The Republic of Latvia has voted to define family solely as “a union of a male and female person”, excluding the country’s countless loving LGBT+ families.
On Thursday (14 January) the Latvian parliament, or Saeima, voted 47-25 for an amendment to the constitution stipulating that a family unit consists of a marriage between a woman and a man.
Section 110 of the constitution will now read: “The state protects and supports marriage – a union between a man and a woman, a family based on marriage, blood relation or adoption, the rights of parents and a child, including the right to grow up in a family based on a mother (woman) and father (man).”
The vote came in response to a pro-LGBT+ ruling last year by the constitutional court which confirmed that parents in a family can also be same-sex, and imposed on the state the “obligation to protect and support” them as well.
But National Alliance leader Raivis Dzintars declared that the court had violated its powers, creating a “definition of a family that is not acceptable to the general public in Latvia”.
“Latvia is a democratic country with a diversity of views and respect for every citizen. But at the same time, there are values that have been especially close and even sacred to our nation and its culture for hundreds of years,” he told Skaties.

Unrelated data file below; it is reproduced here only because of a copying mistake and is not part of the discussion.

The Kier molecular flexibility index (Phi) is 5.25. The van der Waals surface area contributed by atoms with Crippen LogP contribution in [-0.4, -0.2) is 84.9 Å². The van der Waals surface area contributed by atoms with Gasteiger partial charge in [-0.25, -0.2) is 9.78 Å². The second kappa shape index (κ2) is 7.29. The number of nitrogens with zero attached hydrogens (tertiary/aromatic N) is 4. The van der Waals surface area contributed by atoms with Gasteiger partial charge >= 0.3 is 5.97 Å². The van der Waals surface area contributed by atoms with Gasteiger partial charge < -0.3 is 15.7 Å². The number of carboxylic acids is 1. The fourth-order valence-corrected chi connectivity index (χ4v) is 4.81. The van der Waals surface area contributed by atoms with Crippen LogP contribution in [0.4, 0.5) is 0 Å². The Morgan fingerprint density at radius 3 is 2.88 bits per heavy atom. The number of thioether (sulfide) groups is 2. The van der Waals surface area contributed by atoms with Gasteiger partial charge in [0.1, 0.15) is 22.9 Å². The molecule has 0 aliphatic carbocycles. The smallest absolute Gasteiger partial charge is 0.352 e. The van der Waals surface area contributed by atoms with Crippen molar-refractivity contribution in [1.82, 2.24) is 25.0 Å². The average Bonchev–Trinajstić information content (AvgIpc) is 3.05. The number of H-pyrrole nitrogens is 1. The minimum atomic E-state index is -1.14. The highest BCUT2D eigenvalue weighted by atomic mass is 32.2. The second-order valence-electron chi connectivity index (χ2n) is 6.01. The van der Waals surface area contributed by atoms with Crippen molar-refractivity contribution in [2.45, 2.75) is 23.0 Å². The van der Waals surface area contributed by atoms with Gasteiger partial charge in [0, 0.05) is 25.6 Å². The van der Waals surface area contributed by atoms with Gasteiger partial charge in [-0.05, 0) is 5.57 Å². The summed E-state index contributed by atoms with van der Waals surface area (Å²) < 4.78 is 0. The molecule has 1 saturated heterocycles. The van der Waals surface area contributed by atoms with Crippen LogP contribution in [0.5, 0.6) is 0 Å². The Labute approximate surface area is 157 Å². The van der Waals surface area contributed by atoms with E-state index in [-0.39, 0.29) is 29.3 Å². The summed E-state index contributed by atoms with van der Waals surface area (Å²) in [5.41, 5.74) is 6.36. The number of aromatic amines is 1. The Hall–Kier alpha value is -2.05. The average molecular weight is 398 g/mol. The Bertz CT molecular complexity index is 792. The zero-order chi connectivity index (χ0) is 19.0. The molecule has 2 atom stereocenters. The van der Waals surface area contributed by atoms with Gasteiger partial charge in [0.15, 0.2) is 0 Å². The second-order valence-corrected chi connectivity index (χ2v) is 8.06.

“One of these values is the understanding of the family, which is based on the father and mother – man and woman – and their children. Until now, such an understanding seemed self-evident, but with the decision of the constitutional court it is questioned.”
The decision represents a huge setback for the Latvian LGBT+ community, and yet another troubling example of the anti-LGBT+ rhetoric sweeping across eastern Europe.
“Today’s vote in the Latvian Parliament threw us back to the times when being an openly homophobic politician was a thing to be proud of,” tweeted activist Kristine Garina of the European Pride Organisers Association.
“Forty-seven members of the parliament voted YES to proceed with ‘same-sex families are not families’ statement to be added to the constitution.”
Latvian politician Marija Golubeva described the move as a “call for discrimination” and an attempt to separate families into right and wrong.
“Support for these changes is a mockery of the principles of a democratic state, and I call for their rejection,” she urged the parliament.